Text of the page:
Britain’s networking giants are jostling for position as they await the release of the 4G spectrum auction by Ofcom. But after years of delays and arguments over liberalisation and ownership caps, it stands to be seen whether British operators can enter the 4G arena without the hindrances that have stalled uptake in the US.
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Once extra spectrum for 4G is available, mobile providers will be able to offer faster access to wireless services, easing congestion in existing networks and serving new rural customers at about the rate of today’s ADSL home broadband speeds.
Operators are desperate for this new spectrum since currently mobile telephony occupies only 4% of the spectrum suitable for radio transmissions. The proposed auction of 4G-supporting frequencies in the 800 MHz and 2.6 GHz bands, now expected to start in Q2 2012, will open an extra 250 MHz to mobile telephony. This will add almost 75% more capacity to the networks, which is 80% more space than was available in the 3G auction in 2000 that netted the Government £22.5bn.
More 4G spectrum will mean more cell traffic on enterprise wireless networks.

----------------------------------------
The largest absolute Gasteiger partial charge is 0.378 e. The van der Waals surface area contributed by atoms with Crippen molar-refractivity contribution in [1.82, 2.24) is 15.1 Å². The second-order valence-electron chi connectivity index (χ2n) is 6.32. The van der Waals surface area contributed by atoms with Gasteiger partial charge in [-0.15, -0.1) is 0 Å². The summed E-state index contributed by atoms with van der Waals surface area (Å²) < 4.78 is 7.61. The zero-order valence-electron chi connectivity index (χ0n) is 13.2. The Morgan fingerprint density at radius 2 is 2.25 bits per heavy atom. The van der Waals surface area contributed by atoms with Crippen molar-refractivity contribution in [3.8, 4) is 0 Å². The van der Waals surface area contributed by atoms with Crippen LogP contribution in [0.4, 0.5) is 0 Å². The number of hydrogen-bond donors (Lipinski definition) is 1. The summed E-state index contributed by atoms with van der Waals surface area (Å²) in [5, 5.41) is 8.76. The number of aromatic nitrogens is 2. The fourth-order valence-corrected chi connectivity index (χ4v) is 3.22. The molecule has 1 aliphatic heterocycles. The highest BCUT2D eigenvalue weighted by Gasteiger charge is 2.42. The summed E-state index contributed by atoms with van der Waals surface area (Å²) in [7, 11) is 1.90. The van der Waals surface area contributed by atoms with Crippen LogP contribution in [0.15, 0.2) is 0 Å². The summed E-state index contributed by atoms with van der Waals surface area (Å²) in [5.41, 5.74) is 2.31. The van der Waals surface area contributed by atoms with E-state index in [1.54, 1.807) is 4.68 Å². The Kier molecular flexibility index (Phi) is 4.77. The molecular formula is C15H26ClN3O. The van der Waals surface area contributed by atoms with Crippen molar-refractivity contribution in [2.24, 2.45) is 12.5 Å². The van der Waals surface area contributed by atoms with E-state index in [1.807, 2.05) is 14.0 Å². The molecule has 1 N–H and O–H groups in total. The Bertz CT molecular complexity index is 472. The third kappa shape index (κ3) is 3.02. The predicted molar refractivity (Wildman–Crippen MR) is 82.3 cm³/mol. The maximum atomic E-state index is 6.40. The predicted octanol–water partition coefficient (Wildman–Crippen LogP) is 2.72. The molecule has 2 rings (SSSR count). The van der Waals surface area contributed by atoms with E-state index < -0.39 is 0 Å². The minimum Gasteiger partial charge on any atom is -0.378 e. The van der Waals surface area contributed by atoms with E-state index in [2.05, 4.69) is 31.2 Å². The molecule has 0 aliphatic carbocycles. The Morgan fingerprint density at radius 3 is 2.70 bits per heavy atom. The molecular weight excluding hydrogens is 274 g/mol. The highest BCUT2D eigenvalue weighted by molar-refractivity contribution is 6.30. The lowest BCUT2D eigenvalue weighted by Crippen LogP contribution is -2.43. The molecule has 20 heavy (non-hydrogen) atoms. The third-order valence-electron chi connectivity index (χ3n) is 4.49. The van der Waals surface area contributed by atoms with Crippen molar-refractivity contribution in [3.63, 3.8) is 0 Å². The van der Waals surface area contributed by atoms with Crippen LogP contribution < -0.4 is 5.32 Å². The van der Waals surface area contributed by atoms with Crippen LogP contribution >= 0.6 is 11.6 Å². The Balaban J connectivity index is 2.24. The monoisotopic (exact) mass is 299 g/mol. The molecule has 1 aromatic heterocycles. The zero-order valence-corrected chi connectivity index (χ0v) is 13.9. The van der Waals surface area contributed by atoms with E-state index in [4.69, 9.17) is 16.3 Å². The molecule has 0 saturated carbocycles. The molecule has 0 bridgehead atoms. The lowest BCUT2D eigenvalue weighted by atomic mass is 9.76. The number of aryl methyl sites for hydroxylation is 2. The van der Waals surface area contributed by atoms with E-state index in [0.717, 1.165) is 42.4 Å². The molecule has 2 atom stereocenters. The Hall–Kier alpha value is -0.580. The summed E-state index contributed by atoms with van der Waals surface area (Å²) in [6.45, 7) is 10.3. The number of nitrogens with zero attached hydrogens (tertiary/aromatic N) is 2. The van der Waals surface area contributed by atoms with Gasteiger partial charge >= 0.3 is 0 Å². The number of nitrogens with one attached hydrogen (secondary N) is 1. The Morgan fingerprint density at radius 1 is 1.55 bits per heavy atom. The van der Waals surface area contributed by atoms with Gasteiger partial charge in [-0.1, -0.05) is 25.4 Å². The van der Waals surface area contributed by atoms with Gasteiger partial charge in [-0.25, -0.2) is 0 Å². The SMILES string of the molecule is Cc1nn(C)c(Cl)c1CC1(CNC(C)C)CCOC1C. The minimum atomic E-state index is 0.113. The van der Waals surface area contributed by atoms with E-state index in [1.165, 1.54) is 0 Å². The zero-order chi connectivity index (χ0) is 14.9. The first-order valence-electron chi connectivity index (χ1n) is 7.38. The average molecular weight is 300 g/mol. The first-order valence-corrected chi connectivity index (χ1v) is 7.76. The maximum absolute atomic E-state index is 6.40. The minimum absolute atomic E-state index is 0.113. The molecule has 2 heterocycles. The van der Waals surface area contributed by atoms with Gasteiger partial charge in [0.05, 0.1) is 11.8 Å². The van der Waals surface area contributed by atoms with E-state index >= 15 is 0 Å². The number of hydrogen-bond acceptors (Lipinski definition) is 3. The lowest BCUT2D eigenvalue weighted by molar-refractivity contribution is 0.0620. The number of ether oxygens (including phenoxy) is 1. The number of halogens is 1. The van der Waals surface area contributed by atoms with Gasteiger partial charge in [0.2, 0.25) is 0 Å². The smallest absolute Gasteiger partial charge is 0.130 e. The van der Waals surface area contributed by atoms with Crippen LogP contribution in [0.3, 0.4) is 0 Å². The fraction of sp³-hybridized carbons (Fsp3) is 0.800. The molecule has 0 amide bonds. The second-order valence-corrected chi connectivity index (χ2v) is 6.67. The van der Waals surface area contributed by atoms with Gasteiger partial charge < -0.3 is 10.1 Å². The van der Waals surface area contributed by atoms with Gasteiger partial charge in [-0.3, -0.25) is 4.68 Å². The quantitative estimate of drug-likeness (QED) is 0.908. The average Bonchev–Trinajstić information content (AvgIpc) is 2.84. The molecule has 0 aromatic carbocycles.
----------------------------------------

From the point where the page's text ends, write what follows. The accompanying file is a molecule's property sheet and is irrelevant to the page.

The release of 4G spectrum could have fall out on the enterprise since it will result in even more mobile data traffic—much of which will land on Wi-Fi LANs.
According to Gartner, through 2013, 35% of smartphone wireless data traffic will go through private and public Wi-Fi networks. By 2016, the investment in 4G will mean network infrastructure must be poised to support a shift in capacity from voice to data traffic that stems from cellular offload. This shift will introduce new traffic balancing and security challenges.
Phillip Redman, research vice president in Gartner Research, cautions that the changes will test network engineers and the ways they control traffic within their enterprise systems.
“Since mobile networks are based on contention, the more users that share the bandwidth, the slower the speeds. Diverting traffic to non-cellular network technology should improve system throughput. Security provisions will need to be in place to protect corporate data because most public Wi-Fi hot spots do not offer encryption technology, but will support corporate encryption methods, such as VPNs,” said Redman.